As for the poor tours.. I think you are correct, but there are some really great tours out there in poor areas that can give visitors real insight into life in slums or to correct misheld beliefs. A friend of mine started one such tour in Dharavi, Mumbai’s largest slum. They don’t allow photos on the tour, so it doesn’t end up being a “look at poor people” trip, rather they show all of the fabulous industries that go on in the slums. It’s really eye opening for people, but also for people like my parents who never travel, it was very sad to see how so many people in the world live. We also did a NGO tour of the townships in South Africa where we visited local non profits of people who live in the townships.. it really was an amazing experience and one i would whole heartedly recommend. Again, it’s a not a tour to see poor people being poor, rather to see how much they accomplish with such limited means.

    • I think it’s important that travellers are educated about the circumstances, economics and hardships. I’m really glad to hear that your friend disallows photos, but how do they regulate that? I think it’s important to know that as humans, we all live within our means and some of our situations are different but the fundamentals of survival are not.

      Interesting, I wonder if the funds from the tour in South Africa went back to the communities involved. I think it’s important to inspired travellers to give back to the areas if they are able 🙂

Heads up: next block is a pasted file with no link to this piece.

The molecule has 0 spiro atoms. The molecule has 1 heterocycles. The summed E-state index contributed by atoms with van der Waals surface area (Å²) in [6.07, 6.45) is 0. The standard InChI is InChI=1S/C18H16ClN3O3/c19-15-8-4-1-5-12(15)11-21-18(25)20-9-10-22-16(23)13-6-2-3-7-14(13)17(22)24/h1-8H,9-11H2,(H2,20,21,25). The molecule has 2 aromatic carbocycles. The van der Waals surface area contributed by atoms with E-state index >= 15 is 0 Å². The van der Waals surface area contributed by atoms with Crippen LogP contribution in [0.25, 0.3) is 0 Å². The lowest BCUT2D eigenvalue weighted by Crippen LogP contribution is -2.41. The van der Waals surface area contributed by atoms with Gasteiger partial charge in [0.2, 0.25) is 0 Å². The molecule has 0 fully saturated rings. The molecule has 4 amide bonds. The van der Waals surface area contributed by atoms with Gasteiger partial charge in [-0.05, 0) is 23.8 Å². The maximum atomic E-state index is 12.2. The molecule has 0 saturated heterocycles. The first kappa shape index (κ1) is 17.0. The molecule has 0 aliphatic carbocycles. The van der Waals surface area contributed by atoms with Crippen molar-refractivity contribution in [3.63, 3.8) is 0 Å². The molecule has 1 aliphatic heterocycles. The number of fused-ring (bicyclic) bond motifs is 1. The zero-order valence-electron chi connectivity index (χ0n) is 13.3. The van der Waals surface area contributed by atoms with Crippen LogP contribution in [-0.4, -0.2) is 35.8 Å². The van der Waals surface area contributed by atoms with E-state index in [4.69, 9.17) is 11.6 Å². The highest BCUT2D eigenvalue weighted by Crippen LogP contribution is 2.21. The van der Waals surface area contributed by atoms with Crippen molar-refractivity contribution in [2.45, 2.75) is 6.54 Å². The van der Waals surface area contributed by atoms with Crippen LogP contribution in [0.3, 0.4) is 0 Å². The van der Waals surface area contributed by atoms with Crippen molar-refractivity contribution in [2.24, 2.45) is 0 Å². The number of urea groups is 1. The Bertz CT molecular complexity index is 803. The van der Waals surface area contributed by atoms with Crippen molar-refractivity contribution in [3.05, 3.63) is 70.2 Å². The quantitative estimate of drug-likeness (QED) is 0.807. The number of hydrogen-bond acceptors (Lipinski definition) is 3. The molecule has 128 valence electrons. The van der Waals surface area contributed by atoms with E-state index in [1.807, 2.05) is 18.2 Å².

15. I absolutely adore your post. Thank you for taking the time to write about, and draw attention to eco tourism. I agree with you on the ‘poor tours’ and everything else on this list. Appreciate you drawing awareness to this 🙂

    • thank you so much, and i really do believe that travel is a great educational tool for personal growth and teach our networks at home of how we can make the little changes to help 🙂

  16. Nice set of tips. We try to keep up our travel as much sustainable as possible and always try to help the local communities, especially when we travell to poorer destinations. Thanks for sharing and keep up the good content.

  17. Amazing post! I love that you promoted responsible travel. I need to start bringing my own reusable bags and filtered water bottle whenever I travel. Thank you for the reminder!

Comments are closed.